10 Fun Scavenger Hunt Ideas for Kids

Who doesn’t love a good scavenger hunt? Whether inside or outside, hunts with clues, or virtually interactive hunts, there’s a perfect scavenger hunt for every age and stage!

Scavenger hunt for kids

If you are looking for unique ways to fill time, assign extra credit, or add some instant fun into your daily routine to shake things up, read on to learn about the ten best scavenger hunt ideas for kids.

What Are Some Good Ideas for Scavenger Hunts?

1. Outdoor Scavenger Hunt

scavenger hunt ideas
The most popular outdoor scavenger hunt promotes hands-on learning and can be created with all kinds of fun ideas and themes in mind. Consider a nature scavenger hunt for a warm, sunny spring day, as the world around you is full of new life, bright colors, and fresh scents! Simply compile a list of outdoor items you know students will find around your school building if you take them outside to walk and hunt for them. Be sure to include things like a dandelion, clovers, ants, and a tree branch with a bud on it-the options are endless. If your school has a nature trail or is located near a community park, you can make a day out of it, especially towards the end of the school year.

Many teachers also like to use outdoor scavenger hunts right around Earth Day. Students are asked to put on gloves and clean up their environment. You can see if they can find bottle caps, plastic containers, empty cans, and wrappers - students can even take this type of hunt home to complete a neighborhood scavenger hunt as an enrichment activity with their family members.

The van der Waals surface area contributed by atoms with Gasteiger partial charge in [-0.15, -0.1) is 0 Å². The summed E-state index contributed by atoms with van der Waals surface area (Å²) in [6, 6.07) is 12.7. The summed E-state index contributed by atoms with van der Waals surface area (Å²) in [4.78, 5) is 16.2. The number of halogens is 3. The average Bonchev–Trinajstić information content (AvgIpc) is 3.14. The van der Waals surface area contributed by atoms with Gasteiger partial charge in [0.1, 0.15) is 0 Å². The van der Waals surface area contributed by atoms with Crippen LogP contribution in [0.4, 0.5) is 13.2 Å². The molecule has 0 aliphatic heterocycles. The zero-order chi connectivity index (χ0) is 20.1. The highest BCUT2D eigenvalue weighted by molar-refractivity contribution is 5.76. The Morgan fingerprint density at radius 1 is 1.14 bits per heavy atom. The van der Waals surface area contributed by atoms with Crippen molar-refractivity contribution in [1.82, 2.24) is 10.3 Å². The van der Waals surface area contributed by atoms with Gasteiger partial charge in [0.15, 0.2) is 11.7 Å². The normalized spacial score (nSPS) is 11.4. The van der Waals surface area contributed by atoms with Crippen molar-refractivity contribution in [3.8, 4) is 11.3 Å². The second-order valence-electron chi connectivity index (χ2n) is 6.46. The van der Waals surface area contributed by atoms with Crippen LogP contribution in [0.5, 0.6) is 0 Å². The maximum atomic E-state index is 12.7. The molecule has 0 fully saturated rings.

Related Resource: Adventurous Scavenger Hunt
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2. Photo Scavenger Hunt

scavenger hunt ideas
A photo scavenger hunt requires some patience and prep work before a hunt, but it sure is fun! It requires students to pay close attention to detail and their school surroundings. It’s also great if you work in an urban environment, as it allows older students to go on a city scavenger hunt.

To set up this hunt, zoom in on everyday objects they see throughout their indoor activities within your building. For example, you can photograph a part of the stage in their auditorium or a section of the cafeteria lunch tray. It’s a fun way to get students into groups and have them focus on each picture provided to them to lead them to that location and find their next photo clue!

You can also assign a photo scavenger hunt for students complete on their own, at the beginning of a school year, as a getting-to-know-you icebreaker activity. Give students a list and ask them to take a picture of themself with their favorite book, their pet, their favorite places, with a family member, etc.


You may also be interested in: Notable Indigenous People of North America Scavenger Hunt Activity

3. Virtual Scavenger Hunt

If your district chooses to use an online platform such as Zoom or Google Meets (to name a few) on flexible instructional days, or if you are a cyber teacher who only teaches virtually, having a scavenger hunt is a fun activity for your online learners.

A virtual scavenger hunt can be done with any subject but pairs especially well with math. For example, you can ask students to find one object in their room they can measure in inches, one in feet and another in yards, which they can bring back to the Zoom meeting. Set a timer so they know they need to be speedy and that there’s a time limit.

Even younger learners love a virtual scavenger hunt-ask kindergarteners to find three objects in their home that begin with their letter for the week or are the same color as their color for the week!